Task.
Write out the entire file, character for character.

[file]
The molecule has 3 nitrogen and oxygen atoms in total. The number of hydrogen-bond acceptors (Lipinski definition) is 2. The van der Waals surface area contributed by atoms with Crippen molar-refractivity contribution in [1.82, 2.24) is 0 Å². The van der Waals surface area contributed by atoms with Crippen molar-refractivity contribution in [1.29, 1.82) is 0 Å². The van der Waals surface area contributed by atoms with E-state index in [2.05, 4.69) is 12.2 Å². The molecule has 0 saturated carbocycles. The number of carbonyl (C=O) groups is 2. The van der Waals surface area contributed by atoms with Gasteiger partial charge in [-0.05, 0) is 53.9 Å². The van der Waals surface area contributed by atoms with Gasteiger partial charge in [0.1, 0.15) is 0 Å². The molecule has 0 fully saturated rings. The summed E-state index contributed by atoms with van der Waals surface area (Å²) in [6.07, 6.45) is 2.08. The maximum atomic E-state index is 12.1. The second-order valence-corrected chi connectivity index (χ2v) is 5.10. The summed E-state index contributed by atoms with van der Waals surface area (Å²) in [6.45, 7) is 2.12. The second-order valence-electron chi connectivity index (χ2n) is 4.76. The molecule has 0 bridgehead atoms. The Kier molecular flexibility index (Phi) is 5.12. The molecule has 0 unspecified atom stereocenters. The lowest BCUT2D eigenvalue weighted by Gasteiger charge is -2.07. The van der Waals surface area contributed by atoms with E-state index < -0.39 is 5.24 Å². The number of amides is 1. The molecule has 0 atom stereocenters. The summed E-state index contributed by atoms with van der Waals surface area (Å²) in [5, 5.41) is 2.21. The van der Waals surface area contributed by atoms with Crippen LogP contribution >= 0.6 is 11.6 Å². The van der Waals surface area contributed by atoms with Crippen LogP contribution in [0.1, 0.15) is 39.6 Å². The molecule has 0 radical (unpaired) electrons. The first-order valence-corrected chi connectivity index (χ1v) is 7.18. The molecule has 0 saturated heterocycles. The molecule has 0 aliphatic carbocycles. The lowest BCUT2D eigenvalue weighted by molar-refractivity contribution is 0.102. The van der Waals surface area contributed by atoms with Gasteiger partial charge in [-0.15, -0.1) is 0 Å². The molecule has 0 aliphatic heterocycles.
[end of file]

The molecule has 3 nitrogen and oxygen atoms in total. The number of hydrogen-bond acceptors (Lipinski definition) is 2. The van der Waals surface area contributed by atoms with Crippen molar-refractivity contribution in [1.82, 2.24) is 0 Å². The van der Waals surface area contributed by atoms with Crippen molar-refractivity contribution in [1.29, 1.82) is 0 Å². The van der Waals surface area contributed by atoms with E-state index in [2.05, 4.69) is 12.2 Å². The molecule has 0 saturated carbocycles. The number of carbonyl (C=O) groups is 2. The van der Waals surface area contributed by atoms with Gasteiger partial charge in [-0.05, 0) is 53.9 Å². The van der Waals surface area contributed by atoms with Gasteiger partial charge in [0.1, 0.15) is 0 Å². The molecule has 0 fully saturated rings. The summed E-state index contributed by atoms with van der Waals surface area (Å²) in [6.07, 6.45) is 2.08. The maximum atomic E-state index is 12.1. The second-order valence-corrected chi connectivity index (χ2v) is 5.10. The summed E-state index contributed by atoms with van der Waals surface area (Å²) in [6.45, 7) is 2.12. The second-order valence-electron chi connectivity index (χ2n) is 4.76. The molecule has 0 bridgehead atoms. The Kier molecular flexibility index (Phi) is 5.12. The molecule has 0 unspecified atom stereocenters. The lowest BCUT2D eigenvalue weighted by Gasteiger charge is -2.07. The van der Waals surface area contributed by atoms with E-state index < -0.39 is 5.24 Å². The number of amides is 1. The molecule has 0 atom stereocenters. The summed E-state index contributed by atoms with van der Waals surface area (Å²) in [5, 5.41) is 2.21. The van der Waals surface area contributed by atoms with Crippen LogP contribution >= 0.6 is 11.6 Å². The van der Waals surface area contributed by atoms with Crippen LogP contribution in [0.1, 0.15) is 39.6 Å². The molecule has 0 radical (unpaired) electrons. The first-order valence-corrected chi connectivity index (χ1v) is 7.18. The molecule has 0 saturated heterocycles. The molecule has 0 aliphatic carbocycles. The lowest BCUT2D eigenvalue weighted by molar-refractivity contribution is 0.102. The van der Waals surface area contributed by atoms with Gasteiger partial charge in [-0.15, -0.1) is 0 Å². The molecule has 0 aliphatic heterocycles.